Indian media: PM Modi's pledge to recover 'black money'

Mr Modi on Sunday assured the public about his promise of bring 'black money' back to India Mr Modi on Sunday assured the public about his promise to bring 'black money' back to India

Media in India are highlighting Prime Minister Narendra Modi's assurance on bringing illegal wealth stashed in foreign banks back to the country.

Addressing the nation on radio on Sunday, Mr Modi said such "black money" belonged to the nation's poor and that his government was on the "right path" to recovering it.

His assurance came after criticism that the government was not handling the issue properly, despite its decision to give the country's Supreme Court the names of all Indians suspected of holding untaxed money abroad.

The government handed over a list of 627 names to the court after initially naming only seven relatively unknown suspects, which had led to accusations that it was protecting powerful individuals.

In his radio address, Mr Modi defended his administration, saying that the issue was an "article of faith" for him, The Hindu reports.

"Whether it is two rupees or five rupees or crores [tens of millions], I am committed to getting that money back. I will not compromise anywhere," he said.

The First Post website notes that the speech "came at the right time, providing PM Modi an opportunity to clarify his stand on the whole issue".

"Accused of setting up a toothless strategy to deal with the black money issue, the PM sought the country's faith and promised that he will definitely get the black money back to India," the website says.

Toilet 'whistle-blowers'

Moving on to other news, president of the opposition Congress party Sonia Gandhi met her son-in-law Robert Vadra on Sunday following a controversy over his interaction with the media at an event in Delhi on Saturday, reports say.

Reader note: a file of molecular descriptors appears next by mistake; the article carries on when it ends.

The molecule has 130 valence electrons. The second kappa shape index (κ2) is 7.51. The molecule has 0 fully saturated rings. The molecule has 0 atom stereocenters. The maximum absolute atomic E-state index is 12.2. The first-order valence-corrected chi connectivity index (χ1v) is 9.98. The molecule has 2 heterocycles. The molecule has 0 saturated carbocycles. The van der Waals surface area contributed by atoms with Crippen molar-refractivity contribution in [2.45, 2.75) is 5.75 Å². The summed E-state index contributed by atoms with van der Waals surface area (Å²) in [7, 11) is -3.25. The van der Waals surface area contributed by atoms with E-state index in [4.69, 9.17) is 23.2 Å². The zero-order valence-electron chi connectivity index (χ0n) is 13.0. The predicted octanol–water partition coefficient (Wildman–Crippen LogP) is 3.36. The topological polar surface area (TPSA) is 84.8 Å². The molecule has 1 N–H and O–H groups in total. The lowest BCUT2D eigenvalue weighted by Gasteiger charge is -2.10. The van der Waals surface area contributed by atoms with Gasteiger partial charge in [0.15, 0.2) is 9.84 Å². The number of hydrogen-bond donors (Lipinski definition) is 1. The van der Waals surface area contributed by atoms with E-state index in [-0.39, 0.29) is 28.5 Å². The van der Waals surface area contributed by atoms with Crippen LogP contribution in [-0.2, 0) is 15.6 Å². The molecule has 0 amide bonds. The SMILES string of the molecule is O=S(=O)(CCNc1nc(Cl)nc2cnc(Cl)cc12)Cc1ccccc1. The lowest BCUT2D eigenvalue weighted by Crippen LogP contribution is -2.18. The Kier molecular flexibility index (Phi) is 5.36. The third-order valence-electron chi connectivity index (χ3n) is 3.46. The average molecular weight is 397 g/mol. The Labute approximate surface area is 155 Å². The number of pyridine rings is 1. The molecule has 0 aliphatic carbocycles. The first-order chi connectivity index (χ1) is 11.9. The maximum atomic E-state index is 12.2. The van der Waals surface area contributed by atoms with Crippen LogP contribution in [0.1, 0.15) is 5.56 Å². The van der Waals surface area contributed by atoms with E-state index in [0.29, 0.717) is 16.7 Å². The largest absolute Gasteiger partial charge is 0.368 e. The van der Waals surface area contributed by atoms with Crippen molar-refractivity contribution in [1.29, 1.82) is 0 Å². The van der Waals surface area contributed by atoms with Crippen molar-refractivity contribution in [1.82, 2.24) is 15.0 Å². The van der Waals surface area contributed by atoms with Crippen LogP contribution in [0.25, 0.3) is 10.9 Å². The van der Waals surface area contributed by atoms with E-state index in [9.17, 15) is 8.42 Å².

Video footage widely aired on Indian television channels showed Mr Vadra angrily pushing a reporter's microphone and walking off after he was asked about some controversial land deals.

Mr Vadra is accused of benefiting from alleged irregularities in land deals in the northern state of Haryana - a charge he has consistently denied.

In 2012, an official inquiry in Haryana "cleared" him of any wrongdoing, but political controversies around the land deals continue.

Mr Vadra's office has now said he was not aware that the reporter was from the ANI news agency and that he assumed his interviewer was a "private internal photographer", the Zee News website reports.

And finally, a village near Indore district in the central state of Madhya Pradesh is planning to deploy "whistle-blowers" to end open defecation, a report in The Hindu says.

The local administration plans to enrol groups of schoolchildren who will blow loud whistles to embarrass those who defecate in open areas, the report says.

"It is not just enough to build… toilets to stop the practice of open defecation in rural areas. There is also a need to launch an effective social drive to check it," the report quotes a local official as saying.

BBC Monitoring reports and analyses news from TV, radio, web and print media around the world. For more reports from BBC Monitoring, click here. You can follow BBC Monitoring on Twitter and Facebook.

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